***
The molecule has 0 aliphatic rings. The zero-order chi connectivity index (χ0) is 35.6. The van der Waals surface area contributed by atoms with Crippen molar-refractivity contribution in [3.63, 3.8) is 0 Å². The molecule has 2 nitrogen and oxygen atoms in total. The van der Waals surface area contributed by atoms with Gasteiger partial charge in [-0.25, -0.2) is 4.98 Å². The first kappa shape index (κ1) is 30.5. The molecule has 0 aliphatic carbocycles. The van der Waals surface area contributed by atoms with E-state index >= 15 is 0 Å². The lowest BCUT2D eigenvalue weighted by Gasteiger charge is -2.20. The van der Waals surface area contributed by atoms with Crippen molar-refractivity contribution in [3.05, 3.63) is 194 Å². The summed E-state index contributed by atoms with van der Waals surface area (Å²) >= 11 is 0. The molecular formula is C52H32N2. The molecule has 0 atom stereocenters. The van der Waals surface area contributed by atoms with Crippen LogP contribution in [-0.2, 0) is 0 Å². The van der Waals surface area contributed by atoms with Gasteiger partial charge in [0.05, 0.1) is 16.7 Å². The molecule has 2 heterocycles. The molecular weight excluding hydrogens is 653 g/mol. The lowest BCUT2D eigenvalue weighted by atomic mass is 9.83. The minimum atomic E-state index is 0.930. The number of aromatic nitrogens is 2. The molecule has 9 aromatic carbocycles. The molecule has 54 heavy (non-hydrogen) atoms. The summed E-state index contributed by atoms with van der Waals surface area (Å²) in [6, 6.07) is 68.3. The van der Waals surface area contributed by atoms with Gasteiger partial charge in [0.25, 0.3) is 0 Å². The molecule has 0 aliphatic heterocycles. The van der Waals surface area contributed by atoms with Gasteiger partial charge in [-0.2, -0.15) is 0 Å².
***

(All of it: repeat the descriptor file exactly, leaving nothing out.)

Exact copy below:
The molecule has 0 aliphatic rings. The zero-order chi connectivity index (χ0) is 35.6. The van der Waals surface area contributed by atoms with Crippen molar-refractivity contribution in [3.63, 3.8) is 0 Å². The molecule has 2 nitrogen and oxygen atoms in total. The van der Waals surface area contributed by atoms with Gasteiger partial charge in [-0.25, -0.2) is 4.98 Å². The first kappa shape index (κ1) is 30.5. The molecule has 0 aliphatic carbocycles. The van der Waals surface area contributed by atoms with E-state index >= 15 is 0 Å². The lowest BCUT2D eigenvalue weighted by Gasteiger charge is -2.20. The van der Waals surface area contributed by atoms with Crippen molar-refractivity contribution in [3.05, 3.63) is 194 Å². The summed E-state index contributed by atoms with van der Waals surface area (Å²) >= 11 is 0. The molecular formula is C52H32N2. The molecule has 0 atom stereocenters. The van der Waals surface area contributed by atoms with Crippen LogP contribution in [-0.2, 0) is 0 Å². The van der Waals surface area contributed by atoms with Gasteiger partial charge in [0.05, 0.1) is 16.7 Å². The molecule has 2 heterocycles. The molecular weight excluding hydrogens is 653 g/mol. The lowest BCUT2D eigenvalue weighted by atomic mass is 9.83. The minimum atomic E-state index is 0.930. The number of aromatic nitrogens is 2. The molecule has 9 aromatic carbocycles. The molecule has 54 heavy (non-hydrogen) atoms. The summed E-state index contributed by atoms with van der Waals surface area (Å²) in [6, 6.07) is 68.3. The van der Waals surface area contributed by atoms with Gasteiger partial charge in [0.25, 0.3) is 0 Å². The molecule has 0 aliphatic heterocycles. The van der Waals surface area contributed by atoms with Gasteiger partial charge in [-0.2, -0.15) is 0 Å².